The next one is too close to the boat to cast to.

The next one is 30 feet too far away.

The next one isn’t interested.

The next one I line.

The next one I can’t see and again put the fly on his head, which he is not keen on.

As we search for fish the wind is an absent player, but in place of the wind is the heat. It is smothering, intense heat. I have sweat dripping down the backs of my legs. My shirt is soaked. My feet, even through my polarized lenses, look bright, fire red. I feel like I am losing gallons of water a minute, but I’m hesitant to take my eyes off the water to get more fluids. I don’t want to miss the King.

The next fish I spot just as Tomas is about to point it out. I say “Tarpon, 12 o’clock” and point my rod. Tomas says “yes!” A school of 5, maybe 7, heading right at us. I cast, a good cast, and the lead fish charges the fly and crushes it. I strip set, feel the fish and then, inexplicably, sweep the rod. The fly is out, but the fly is still in play. I strip again and the second fish charges. I set. I feel the fish. I set again. The fish leaps in the air. I bow. I still have the fish. I start to think about getting the fish on the reel, getting ready for the battle. The fish jumps again and I bow and the fly… it unbuttons.

Tomas has no complaints. He says I did everything right, on the second fish.

Tomas does not say we’ll get the next one in the boat.

The next fish I cast behind.

The next fish comes with a gang and follows, chases the fly too close to the boat, but the school is still there. I cast in the middle of the milling fish and one smashes the bunny before I can get ready. The chance is gone and so are the fish.

There is no next fish. I realize if we actually find another fish I wouldn’t have the time to fight it. The trip is done, the honeymoon is about to be too, but this was a good day. I got my shots and I just didn’t convert. This is why we play the game.

A beautiful, wonderful, windless day in Belize.

“If it were easy, everyone would do it” says Tomas.

 

 


17
Sep 12

Back to reality

OK all… I’m back after a wonderful week at El Pescador down in Belize for my honeymoon. We had a lot of really great experiences down there and I’ll run though the more fishy of those here over the next week.  I also managed to do a little fishing.  The new Mrs. went out with me one day and we had a good time on the flats, which was kind of a big deal.  Other times she got a massage and I’d go out in the lagoon in back. Hard to complain.

One thing I was really very proud of was that I managed to catch a couple of dock fish.  Dock fish are kind of hard, in my limited experience.  Not big, but a good dock fish.

My first fish of the trip, from the El Pescador dock!

 

 


07
Sep 12

These next few days

I didn’t write a post last night, I was writing my vows for  my upcoming wedding (Sunday). Yes… I actually do mention bonefish in the vows. No, really.

These next few days are likely going to be kind of a whirlwind and I’m betting I won’t have much time to post here on the blog, although I’ll try to post a few little pictures and things like that.

I’m thinking I’ll reply my last trip to El Pescador over the next week, as that is where I’ll be for my honeymoon.  Funny thing is I might actually run into a couple of BOTB readers down there, which should be fun.

So, stay tuned… I’ll be riiiiiiiiiiiiiiiiight back.

 

It will be good to be back, especially with the Mrs.

 

 


06
Sep 12

The last piece of the puzzle for Belize

The last piece of gear I needed came today… a 10 wt. Sage Response loaner. I’ve put on the Lamson Lightspeed and a clear int. sink and I have in mind mangrove channels and baby tarpon. I close my eyes and see a 25 pound “baby” emerging from the leafy darkness, frantic casting, the fly landing close, the fish seeing it, charging, opening it’s dumptruck mouth and inhaling the fly, quickly turning away, and then the chaos. Holding the line tight to keep the fish from running into the mangroves and ruining all hope, the fish will leap, high and repeatedly, putting holes into the still water with every jump and crash. The fish will be subdued, maybe not the first, but I’m hoping the 4th or 5th shot might stick. I’m predicting some shrieks from the newly minted Mrs., and I’m expecting awe and if it comes together, I’ll have it, because it is that kind of experience, it inspires and commands awe.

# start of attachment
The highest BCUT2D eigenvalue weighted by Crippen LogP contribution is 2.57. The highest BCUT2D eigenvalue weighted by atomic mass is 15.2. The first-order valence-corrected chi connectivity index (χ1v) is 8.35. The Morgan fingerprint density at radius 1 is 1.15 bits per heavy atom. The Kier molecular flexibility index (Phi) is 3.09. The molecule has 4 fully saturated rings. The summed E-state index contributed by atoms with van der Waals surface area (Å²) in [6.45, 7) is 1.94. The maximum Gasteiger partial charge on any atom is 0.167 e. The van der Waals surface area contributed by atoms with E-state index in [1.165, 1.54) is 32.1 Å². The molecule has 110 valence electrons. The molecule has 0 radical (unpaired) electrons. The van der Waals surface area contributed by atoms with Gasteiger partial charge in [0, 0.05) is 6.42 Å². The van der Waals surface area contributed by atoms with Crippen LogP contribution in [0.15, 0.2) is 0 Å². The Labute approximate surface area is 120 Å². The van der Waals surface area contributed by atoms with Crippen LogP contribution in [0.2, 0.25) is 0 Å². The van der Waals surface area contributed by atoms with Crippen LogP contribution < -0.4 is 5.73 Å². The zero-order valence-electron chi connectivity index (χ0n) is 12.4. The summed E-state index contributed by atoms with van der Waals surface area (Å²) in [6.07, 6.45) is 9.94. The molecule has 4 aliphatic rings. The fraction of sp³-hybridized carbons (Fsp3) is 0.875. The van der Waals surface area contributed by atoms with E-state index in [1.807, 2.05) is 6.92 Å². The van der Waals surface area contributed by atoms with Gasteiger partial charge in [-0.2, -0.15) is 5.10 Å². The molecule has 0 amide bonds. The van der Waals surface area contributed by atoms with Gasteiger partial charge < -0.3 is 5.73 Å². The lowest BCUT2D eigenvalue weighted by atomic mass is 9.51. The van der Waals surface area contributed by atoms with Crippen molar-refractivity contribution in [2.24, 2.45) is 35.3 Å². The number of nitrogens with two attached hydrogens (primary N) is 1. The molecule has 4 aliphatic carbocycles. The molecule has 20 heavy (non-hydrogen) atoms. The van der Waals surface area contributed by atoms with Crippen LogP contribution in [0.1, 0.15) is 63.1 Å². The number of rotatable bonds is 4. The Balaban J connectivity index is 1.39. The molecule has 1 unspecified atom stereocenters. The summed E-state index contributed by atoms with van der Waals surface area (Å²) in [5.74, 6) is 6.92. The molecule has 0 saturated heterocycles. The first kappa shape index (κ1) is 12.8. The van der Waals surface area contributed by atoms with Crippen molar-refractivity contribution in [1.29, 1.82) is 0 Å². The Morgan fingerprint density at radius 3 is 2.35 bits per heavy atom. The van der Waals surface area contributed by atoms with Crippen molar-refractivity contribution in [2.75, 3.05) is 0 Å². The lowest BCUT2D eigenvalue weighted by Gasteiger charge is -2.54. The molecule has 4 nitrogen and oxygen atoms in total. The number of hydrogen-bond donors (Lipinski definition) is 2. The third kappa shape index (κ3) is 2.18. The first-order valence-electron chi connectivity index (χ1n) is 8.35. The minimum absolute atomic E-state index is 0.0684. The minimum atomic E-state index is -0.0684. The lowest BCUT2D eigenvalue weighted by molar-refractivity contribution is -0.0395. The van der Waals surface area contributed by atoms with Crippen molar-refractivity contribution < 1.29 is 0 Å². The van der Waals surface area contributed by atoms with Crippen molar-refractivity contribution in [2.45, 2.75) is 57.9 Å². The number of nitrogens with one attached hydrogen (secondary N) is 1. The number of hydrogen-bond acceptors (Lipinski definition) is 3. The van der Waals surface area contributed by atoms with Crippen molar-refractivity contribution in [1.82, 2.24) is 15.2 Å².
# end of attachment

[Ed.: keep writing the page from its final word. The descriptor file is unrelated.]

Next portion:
That’s what I have in my mind. That’s what I want to not only experience, but share.

Anticipation

 

 


21
Jun 12

Savannah Caye to the highest bidder

While coming up with interesting new potential office locations for the little startup I work at, I came across a listing for Savannah Caye.

OK, I was kind of goofing off for a minute or two and I came across a listing for Savannah Caye… as in, Savannah Caye, Belize.

I know this place. I fished there with my friend Shane when we were down at El Pescador in 2010. It has a 16 mile long tarpon flat full of big fish when the migratory tarpon are in.  It’s expansive and fairly productive. I botched my first tarpon there and landed my biggest Jack.

I can’t believe someone can buy it. It makes me wonder if someone really should be able to.

The price is $3.5M and it makes me sad that someone could easily scoop the thing up and build something stupid there.  They could dredge a channel, put in a fake beach and generally screw it up.

Damn.

Anyone want to go in with me to buy this thing?  I could easily gather up $200-$300. We could set is aside from development.  The world has enough fancy resorts, but it has all too few places like Savannah Caye.

Anyone?

Savannah Caye Jack

 

Here in the States Larry Ellison just bought most of Lani… $500-$600M.  Dear god.


28
Apr 12

My next fishing trip – my honeymoon

So, for those of you keeping track, this last year has been a crazy one for me. I got back from Andros in April of last year to a critically low Domestic Tranquility Index that kept finding new lows, like, Congress Approval Rating kind of lows. That went on for a while until it was clearly not sustainable anymore.

Attorneys, stipulation orders, custody orders, new digs, new furniture, 50/50 split… ya know… just pure joy.

Now that is mostly all water under the bridge (but not like the tides kind of bridge where it flows one way in the morning and the other in the evening, this is permanent kind of flowing under the bridge).  I moved beyond bitter or angry or sad a long time ago and that left me open for something wonderful.

That something wonderful and I are going to get hitched come September.

And… looks like the honeymoon will likely be at El Pescador.  Yeah, I like the direction we are headed in already.

It will be good to be back, especially for the reason why.

 


04
Feb 12

El Pescador holds Tournament to Benefit BTT

A tournament at El Pescador featured tagging of bones, permit and tarpon. Sounds kind of awesome. The tournament was held by El Pescador for the benefit of the Bonefish & Tarpon Trust.